A major fund has been established to support pioneering research into mental health and early death in people with epilepsy.

£54m drive to improve health with data research

data science graphic
Experts at the University of Edinburgh are to lead the Scottish element of a UK-wide initiative to address healthcare challenges by harnessing the power of data science.

Lung probe speeds detection of infections

graphic showing a pair of lungs
A medical imaging technology under development has enabled doctors to see bacteria deep inside patients’ lungs for the first time.

China healthcare collaboration commended

Colleagues collect the award
A University healthcare initiative has been honoured at the China-Scotland Business Awards.

Easter Bush event celebrates innovations in agriculture

Bill Gates and Minister Penny Mordaunt at Easter Bush
Bill Gates and Government Minister Penny Mordaunt visited the Easter Bush campus to showcase how communities worldwide are being helped by agricultural research.

Two simple tests could help to pinpoint cause of stroke

Brain scan indicating a stroke
New approach could revolutionise the way doctors manage strokes caused by bleeding in the brain.

Insight into heavy periods could pave way for treatments

Woman clutching belly
Scientists have uncovered a cause of heavy menstrual bleeding that offers hope for women living with the condition.

College staff recognised in New Year’s Honours

Margaret Frame, Andrew Morris and Hayley Walters
Colleagues from across the College were included in the New Year Honours List when it was announced at the end of 2017.

Homeless people and pets focus of student appeal

Vet students holding the bags collected for homeless people and their pets
Vet students are spreading Christmas cheer this winter by distributing rucksacks filled with essential items to homeless people and their pets.

New approaches to breeding resistance to salmon flu

Roslin Institute scientists use genome editing technology to prevent disease in salmon aquaculture.

Heart attack test predicts silent risk

An image of a heart
A simple blood test could help identify people at risk of a heart attack, a study has found.

Halloumi cheese gets a helping hand from science

AGRICYGEN coordinator, Dr Georgia Hadjipavlou and Dr Michael Papadopoulos with team members from The Roslin Institute.
Scottish scientists have joined a Europe-wide bid to secure the future supply of Cyprus’ finest food export – halloumi cheese.

Chimp study reveals how brain’s structure shaped evolution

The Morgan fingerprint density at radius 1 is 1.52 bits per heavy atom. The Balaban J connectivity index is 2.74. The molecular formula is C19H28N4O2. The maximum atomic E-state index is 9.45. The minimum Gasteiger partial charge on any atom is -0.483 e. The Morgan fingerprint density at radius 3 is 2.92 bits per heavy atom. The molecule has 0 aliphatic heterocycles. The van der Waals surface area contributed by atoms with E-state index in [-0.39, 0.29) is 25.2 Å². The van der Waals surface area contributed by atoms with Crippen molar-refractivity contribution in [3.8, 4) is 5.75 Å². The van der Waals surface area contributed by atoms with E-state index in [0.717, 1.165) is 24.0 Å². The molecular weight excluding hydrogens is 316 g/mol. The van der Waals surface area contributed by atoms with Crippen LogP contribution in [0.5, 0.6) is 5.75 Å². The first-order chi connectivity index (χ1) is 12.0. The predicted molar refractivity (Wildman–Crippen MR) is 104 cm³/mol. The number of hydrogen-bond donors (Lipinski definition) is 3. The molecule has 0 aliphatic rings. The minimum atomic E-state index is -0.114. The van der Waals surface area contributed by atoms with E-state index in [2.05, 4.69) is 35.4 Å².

A chimp scratching its head
Chimpanzee brains may be more different from those of humans than was previously thought, according to new research that sheds light on our evolution.

Seizure study sheds light on lasting brain effects

Girl connected with cables for EEG for a scientific experiment
Prolonged convulsive seizures in childhood could be linked to the development of other brain conditions, a study suggests.

Queen’s Prize honours research to improve women’s health

scan of baby in the womb
The University of Edinburgh has received a prestigious Queen’s Anniversary Prize for its work to improve women’s health.

First Doctor of Dentistry graduates at Edinburgh

Dr Abdullah Al Alkalaly and family
Dr Abdullah Aly Alkalaly became our very first Doctor of Dentistry at the 2018 winter graduations.

Individuals honoured at McEwan Hall

Donald MacDonald and Professor Sir John Savill
Law graduate and philanthropist, Donald MacDonald and doctor and activist, Denis Mukwege were among honorary graduates at the winter ceremony.

Brain map sheds light on smokers’ habit

3D rendering of human brain on technology background
Smokers may be predisposed to their habit because of the molecular make-up of their brain, research suggests.

Brain study sheds light on how dementia spreads

Tara Spires-Jones
Insights into how a key chemical disrupts brain cells in a common type of dementia have been revealed by scientists.

Brain cell advance brings hope for CJD

CJD written on wooden blocks
Scientists have developed a new system to study Creutzfeldt-Jakob disease in the laboratory, paving the way for research to find treatments for the fatal brain disorder.

Usher Institute Professor wins 2017 Chancellor's Rising Star Award

Prof Devi Sridhar speaking at the Palace of Holyroodhouse
Professor Devi Sridhar has been recognised for the exceptional contribution she has made in the field of global health governance.

Skulls reveal origin of Canary Isles’ aboriginals

A collection of Guanche skulls displayed in the University's Anatomical Museum
Aboriginal people who lived on the Canary Islands before European colonisation originated from North Africa, a DNA study has found.

Success at World Canoeing Championships for Biomedical Sciences student

Eilidh Gibson canoeing
Eilidh Gibson was part of Team GB C1 team who took home gold in the World Championships.

Building for the future of Regenerative Medicine in Edinburgh

Jonathan Seckl, Kelsey Wallace, Stuart Forbes and Hans Moller
Construction of new Centre of Tissue Repair has begun on the Edinburgh BioQuarter Campus.

Social media studies need tighter controls

mobile phone with alerts
​​​​​​​Information shared on social media is being regularly used in research projects without users’ consent, a study suggests.

The first ever global Zoonotic TB roadmap

A roadmap to combat Zoonotic Tuberculosis has been launched at the Union World Conference on Lung Health in Mexico.